University Hospital’s NICU designated Level IV, the highest level of care for premature and very sick babies

November 29, 2017

New state law requires rigorous expert review of NICU capabilities; University Hospital’s Level IV capabilities are verified by the American Academy of Pediatrics

University Hospital has been designated as a Level IV neonatal intensive care unit by the Texas Department of State Health Services. Level IV signifies the highest level of care available for premature and very sick babies.

While University Hospital’s NICU has offered that level of care for some time, state law now requires the Texas Department of State Health Services to designate both neonatal and maternal hospital programs according to the level of care they can deliver by March 2018. The law also for the first time requires hospitals to pass a rigorous site visit by experts to verify those capabilities. 

University Hospital’s 58-bed NICU went through a rigorous verification by the American Academy of Pediatrics (AAP). The academy found no deficiencies in the comprehensive care provided in the NICU at University Hospital. 

The AAP is the leading organization in the nation dedicated to providing the best care of children. They were particularly impressed with the robust quality improvement programs, multidisciplinary teams and family support services.  The AAP commented: “University Hospital NICU shows a clear commitment from physician and nursing leadership to provide integrated and excellent care for newborns”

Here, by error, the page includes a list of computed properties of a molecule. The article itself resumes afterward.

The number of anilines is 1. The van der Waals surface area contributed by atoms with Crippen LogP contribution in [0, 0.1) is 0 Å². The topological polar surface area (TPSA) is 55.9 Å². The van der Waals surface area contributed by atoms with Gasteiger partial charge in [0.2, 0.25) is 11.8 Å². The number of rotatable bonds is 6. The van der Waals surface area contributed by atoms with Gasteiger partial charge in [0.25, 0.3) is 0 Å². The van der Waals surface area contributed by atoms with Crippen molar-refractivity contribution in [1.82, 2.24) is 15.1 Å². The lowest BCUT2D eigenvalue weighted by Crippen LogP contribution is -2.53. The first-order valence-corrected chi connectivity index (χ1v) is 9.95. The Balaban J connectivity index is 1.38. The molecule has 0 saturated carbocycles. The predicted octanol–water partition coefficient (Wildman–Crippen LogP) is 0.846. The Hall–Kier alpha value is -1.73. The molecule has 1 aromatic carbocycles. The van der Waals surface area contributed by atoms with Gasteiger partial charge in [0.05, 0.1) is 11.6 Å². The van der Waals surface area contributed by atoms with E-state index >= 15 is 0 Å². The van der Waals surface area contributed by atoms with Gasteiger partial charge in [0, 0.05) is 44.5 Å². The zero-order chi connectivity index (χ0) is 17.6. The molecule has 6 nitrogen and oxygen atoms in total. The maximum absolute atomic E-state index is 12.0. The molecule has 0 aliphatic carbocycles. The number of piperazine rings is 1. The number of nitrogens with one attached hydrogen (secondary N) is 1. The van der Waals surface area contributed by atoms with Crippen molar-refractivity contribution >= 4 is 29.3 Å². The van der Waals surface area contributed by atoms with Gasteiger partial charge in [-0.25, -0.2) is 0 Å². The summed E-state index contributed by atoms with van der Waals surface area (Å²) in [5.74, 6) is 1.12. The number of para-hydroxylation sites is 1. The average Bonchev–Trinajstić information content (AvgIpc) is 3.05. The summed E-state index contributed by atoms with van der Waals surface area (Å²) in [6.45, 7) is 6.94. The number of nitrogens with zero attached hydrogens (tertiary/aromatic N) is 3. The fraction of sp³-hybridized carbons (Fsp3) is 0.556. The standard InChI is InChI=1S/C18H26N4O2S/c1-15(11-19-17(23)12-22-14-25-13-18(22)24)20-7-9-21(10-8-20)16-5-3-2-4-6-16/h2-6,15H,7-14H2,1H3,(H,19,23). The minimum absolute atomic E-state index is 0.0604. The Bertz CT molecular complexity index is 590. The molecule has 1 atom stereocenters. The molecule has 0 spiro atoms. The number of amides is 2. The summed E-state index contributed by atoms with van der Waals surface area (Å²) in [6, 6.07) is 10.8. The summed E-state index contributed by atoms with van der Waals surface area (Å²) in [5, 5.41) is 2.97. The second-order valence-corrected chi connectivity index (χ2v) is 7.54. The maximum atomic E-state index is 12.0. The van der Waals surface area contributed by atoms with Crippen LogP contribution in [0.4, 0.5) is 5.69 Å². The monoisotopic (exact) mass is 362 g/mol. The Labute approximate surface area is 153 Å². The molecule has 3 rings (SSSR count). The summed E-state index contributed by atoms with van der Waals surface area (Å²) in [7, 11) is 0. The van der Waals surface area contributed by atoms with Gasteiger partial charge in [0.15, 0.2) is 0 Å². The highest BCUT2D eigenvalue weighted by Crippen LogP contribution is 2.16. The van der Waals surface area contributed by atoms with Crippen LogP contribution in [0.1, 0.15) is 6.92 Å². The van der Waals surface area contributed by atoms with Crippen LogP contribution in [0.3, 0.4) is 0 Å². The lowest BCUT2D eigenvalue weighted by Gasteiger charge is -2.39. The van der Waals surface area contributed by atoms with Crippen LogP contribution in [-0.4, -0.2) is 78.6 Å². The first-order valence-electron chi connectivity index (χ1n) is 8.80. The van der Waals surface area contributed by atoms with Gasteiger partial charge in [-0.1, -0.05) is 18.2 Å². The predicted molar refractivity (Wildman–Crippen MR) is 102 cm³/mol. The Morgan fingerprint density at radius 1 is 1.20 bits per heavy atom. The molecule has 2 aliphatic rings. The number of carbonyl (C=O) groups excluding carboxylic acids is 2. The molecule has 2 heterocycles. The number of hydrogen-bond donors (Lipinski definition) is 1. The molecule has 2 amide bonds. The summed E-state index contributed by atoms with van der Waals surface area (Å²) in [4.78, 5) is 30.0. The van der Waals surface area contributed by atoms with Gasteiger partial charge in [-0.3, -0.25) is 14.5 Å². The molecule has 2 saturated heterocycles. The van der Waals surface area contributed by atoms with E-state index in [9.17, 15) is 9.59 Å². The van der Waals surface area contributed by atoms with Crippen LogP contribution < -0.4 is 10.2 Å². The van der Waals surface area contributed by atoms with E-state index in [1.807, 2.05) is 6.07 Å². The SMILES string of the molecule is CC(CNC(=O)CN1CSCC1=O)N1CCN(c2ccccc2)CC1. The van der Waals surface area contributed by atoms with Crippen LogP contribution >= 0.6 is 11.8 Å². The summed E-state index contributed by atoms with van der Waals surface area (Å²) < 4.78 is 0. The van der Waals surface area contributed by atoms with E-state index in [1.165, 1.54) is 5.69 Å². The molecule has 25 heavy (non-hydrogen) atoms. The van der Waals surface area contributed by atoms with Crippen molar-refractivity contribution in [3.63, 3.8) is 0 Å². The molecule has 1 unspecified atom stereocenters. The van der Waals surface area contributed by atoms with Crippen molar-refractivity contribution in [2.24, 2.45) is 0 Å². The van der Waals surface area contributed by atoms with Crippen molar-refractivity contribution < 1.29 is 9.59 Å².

University Hospital’s NICU treats about 700 infants a year from throughout the state. A team of neonatologists from UT Health San Antonio is available in the NICU around the clock. A dedicated pharmacist, respiratory therapists, a clinical lab and specially trained staff round out the team.

University Hospital’s NICU has a mission of discovery in addition to providing the highest level of care. Its Neonatal Nutrition & Bone Institute, unique in Texas, is studying new and better ways to ensure healthy development of newborns.

It works hand-in-hand with advanced programs such as heart surgery, liver transplants, bowel rehabilitation and extracorporeal membrane oxygenation, or ECMO — programs and therapies only available at a research institution. It offers the only comprehensive follow-up program in South Texas for babies after they leave, including the NICU Graduate Clinic and the PREMIEre program.

Babies have access to the most advanced technology, including the Angel Eye and Baby Chat programs that allow parents to see and speak to their babies elsewhere in the hospital, or from many miles away if extended stays make it necessary.

For more information about University Hospital’s NICU, visit www.universityhealthsystem.com/NICU, or call 210-358-8255.